However, by the 1600s, there was an obvious advantage to using corporations to conduct business. Corporations were impersonal alliances that provided a logical and easy way to do business on a large—global—scale. The first corporations were anonymous with wide distributions of power and not really necessary until the railroad boom in the 1830s. However, these corporations gave birth to something useful at the time: corporate raiders. With the amount of sea trade that was happening, corporate raiders became the new pirates.

Made of refugees, criminals, runaways, and mercenaries, corporate raiders are referred to as “multinational, multiethnic, democratic bands of sea rovers. ” Although they had less dignity and were more violent than “traditional” pirates, corporate raiders were often favored in the eyes of the law, signifying government’s involvement in trade. After all, trade was a fruitful source of income. As the greed and available wealth grew, so did violence on the seas. The history of trade has taught us a lesson about greed, and the horrors it can lead to.

Greed for products often leads towards violence. Two outstanding examples of this were the result of Great Britain’s greed for Chinese Tea, and King Leopold’s desire to begin an ivory market. Hooked on the imported Chinese Tea, British people had little to offer in return. Struggling to find compensation for their needed beverage, the British discovered the advantages of trading opium for tea. Easily seducing the Chinese with a cheep alternative for compensation, their greed for tea only grew.

Becoming comfortable with their trading situation, the British were infuriated when the Chinese attempted to stop the Opium Trade. Finally resulting in battles between the British and Chinese, (know as the Opium Wars), the British were guaranteed their tea, and granted what they wanted, at the cost of violence. King Leopold II, the monarch of Belgium. Having a lack of colonies, King Leopold’s only hope for new territory would be in Africa. He began to show interest in Africa by becoming an advocate for illegal slave trade and other issues thus becoming popular among the African eople. Building roads, hospitals, and other infrastructure the African population began to acquire a strong trust for him. Starting his turn on Africa, King Leopold began to use African mercenaries in 1879 to control the Kongo. His reasons for this were to control much land in Africa and declare the seized land “his” property. Gaining wealth from the trading the abundant ivory, his greed for land and tusks only grew. Natives were eventually brutalized, ears and limbs were severed off of those that opposed him.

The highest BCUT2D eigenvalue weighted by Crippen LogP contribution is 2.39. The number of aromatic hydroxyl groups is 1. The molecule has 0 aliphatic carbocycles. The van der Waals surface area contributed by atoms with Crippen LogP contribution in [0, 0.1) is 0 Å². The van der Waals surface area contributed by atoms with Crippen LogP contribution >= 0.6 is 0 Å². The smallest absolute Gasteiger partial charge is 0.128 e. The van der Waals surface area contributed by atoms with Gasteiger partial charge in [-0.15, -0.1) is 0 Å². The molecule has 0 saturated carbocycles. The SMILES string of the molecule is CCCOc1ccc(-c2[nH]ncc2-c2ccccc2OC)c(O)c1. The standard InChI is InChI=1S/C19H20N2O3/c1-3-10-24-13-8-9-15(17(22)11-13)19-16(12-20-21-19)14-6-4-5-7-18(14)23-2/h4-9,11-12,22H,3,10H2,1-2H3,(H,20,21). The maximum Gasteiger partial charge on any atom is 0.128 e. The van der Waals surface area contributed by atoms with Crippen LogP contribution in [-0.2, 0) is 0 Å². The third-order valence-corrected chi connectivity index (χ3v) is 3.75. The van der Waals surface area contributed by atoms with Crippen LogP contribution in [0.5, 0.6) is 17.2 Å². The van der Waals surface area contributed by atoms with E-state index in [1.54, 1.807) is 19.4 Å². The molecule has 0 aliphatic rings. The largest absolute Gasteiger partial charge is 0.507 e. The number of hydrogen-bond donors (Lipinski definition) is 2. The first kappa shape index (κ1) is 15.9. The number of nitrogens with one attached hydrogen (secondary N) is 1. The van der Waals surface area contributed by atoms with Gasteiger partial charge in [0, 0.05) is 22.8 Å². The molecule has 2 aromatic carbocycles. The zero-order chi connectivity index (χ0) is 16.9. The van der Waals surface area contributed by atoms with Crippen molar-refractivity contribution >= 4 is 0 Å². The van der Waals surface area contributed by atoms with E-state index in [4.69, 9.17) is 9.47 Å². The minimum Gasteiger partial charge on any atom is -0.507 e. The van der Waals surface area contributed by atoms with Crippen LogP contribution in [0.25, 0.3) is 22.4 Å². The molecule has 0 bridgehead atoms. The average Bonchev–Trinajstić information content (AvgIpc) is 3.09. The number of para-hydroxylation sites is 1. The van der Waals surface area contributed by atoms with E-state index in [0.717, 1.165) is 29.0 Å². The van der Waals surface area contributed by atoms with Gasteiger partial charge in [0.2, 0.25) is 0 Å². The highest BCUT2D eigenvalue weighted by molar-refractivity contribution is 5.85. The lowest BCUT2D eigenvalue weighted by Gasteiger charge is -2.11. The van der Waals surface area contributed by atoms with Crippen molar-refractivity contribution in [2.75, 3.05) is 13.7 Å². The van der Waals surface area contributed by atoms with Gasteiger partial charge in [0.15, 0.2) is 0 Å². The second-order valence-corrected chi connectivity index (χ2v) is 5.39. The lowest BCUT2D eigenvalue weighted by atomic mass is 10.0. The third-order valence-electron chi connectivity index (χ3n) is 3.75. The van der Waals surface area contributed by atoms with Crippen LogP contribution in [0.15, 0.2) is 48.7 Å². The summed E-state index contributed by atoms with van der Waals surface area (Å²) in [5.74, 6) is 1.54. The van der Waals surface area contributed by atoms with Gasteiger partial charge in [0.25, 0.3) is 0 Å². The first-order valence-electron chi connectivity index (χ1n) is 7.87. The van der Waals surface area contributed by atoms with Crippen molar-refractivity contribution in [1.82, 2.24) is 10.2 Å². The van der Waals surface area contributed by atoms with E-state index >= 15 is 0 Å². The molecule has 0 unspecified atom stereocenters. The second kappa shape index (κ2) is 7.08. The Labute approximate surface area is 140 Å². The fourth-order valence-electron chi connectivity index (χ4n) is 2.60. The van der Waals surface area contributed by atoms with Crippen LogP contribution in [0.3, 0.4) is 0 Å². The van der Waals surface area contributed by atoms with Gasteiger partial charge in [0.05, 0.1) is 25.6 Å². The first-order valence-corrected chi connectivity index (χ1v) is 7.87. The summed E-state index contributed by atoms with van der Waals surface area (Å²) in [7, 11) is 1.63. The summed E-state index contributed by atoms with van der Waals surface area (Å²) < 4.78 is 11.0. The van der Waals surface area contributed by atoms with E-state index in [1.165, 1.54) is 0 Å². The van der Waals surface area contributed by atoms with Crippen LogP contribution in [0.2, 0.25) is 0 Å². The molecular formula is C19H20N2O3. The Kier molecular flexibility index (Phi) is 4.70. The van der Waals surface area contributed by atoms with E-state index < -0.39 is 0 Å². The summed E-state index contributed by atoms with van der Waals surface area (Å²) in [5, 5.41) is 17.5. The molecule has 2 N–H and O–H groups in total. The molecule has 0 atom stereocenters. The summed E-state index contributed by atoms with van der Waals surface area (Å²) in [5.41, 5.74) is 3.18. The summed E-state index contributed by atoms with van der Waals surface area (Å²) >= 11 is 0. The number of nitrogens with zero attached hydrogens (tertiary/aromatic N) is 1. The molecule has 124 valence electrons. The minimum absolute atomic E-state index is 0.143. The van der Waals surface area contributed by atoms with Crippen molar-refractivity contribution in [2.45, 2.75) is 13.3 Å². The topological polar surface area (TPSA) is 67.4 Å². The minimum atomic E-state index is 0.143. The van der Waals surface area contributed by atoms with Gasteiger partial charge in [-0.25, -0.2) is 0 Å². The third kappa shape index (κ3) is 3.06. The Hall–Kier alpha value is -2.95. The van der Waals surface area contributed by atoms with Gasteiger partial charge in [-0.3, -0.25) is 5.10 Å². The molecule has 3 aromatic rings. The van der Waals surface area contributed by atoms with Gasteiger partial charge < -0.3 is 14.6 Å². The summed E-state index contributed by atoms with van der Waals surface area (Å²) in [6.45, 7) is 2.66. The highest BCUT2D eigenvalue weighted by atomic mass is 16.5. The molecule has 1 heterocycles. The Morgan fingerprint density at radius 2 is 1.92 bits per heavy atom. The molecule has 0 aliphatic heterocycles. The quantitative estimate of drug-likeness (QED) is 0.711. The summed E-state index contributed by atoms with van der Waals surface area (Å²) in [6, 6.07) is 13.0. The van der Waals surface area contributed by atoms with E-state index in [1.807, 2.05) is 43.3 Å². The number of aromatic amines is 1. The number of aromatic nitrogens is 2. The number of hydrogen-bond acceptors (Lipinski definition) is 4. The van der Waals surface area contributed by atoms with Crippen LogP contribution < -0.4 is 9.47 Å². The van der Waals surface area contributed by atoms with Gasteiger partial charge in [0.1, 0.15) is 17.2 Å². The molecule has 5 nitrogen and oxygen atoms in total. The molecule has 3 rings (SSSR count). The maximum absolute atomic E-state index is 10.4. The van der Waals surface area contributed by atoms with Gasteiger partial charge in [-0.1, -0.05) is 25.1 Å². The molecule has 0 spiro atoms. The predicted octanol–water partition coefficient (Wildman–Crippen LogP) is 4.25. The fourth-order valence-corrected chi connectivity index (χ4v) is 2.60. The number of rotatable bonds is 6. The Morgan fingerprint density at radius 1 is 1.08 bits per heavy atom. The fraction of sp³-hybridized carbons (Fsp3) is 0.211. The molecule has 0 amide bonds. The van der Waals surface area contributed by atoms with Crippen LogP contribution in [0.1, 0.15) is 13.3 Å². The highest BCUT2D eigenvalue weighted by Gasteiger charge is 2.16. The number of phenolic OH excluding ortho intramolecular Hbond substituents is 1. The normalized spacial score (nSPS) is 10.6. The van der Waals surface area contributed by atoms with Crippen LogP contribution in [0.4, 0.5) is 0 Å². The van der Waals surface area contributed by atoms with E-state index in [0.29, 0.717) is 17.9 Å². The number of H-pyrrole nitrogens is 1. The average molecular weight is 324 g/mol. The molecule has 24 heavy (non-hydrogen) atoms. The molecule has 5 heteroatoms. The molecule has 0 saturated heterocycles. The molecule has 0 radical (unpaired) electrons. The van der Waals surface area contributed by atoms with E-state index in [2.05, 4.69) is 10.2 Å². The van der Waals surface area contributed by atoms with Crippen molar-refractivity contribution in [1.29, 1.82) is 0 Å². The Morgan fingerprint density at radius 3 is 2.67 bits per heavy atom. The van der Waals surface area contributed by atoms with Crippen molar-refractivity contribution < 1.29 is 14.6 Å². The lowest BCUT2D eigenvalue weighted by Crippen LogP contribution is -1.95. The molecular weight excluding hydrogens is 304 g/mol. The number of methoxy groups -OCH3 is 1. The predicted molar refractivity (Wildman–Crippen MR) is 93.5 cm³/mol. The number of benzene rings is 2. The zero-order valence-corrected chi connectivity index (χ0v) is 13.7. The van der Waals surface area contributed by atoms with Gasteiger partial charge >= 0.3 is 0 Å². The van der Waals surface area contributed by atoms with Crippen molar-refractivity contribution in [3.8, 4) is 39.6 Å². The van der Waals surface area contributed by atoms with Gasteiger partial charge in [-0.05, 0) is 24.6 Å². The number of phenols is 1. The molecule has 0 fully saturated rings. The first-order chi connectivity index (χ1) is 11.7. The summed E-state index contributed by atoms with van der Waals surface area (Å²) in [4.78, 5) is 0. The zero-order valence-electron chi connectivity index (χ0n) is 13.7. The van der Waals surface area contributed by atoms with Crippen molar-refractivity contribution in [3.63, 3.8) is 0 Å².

After leaving piles of dead elephants for the natives to discard, his soldiers sailed down the congo river shooting the Lunda, or Mongo for sport. King Leopold’s greed for wealth from ivory trade brought horrible violence to the people of Africa, and caused a decrease in the elephant population. Both the trade of tea, and ivory caused greed for those who desired it, and when the threat of a stop to the trade presented itself, violence was the only answer, today we can see the same pattern carrying out as it did hundreds of years ago, as greed for oil grows.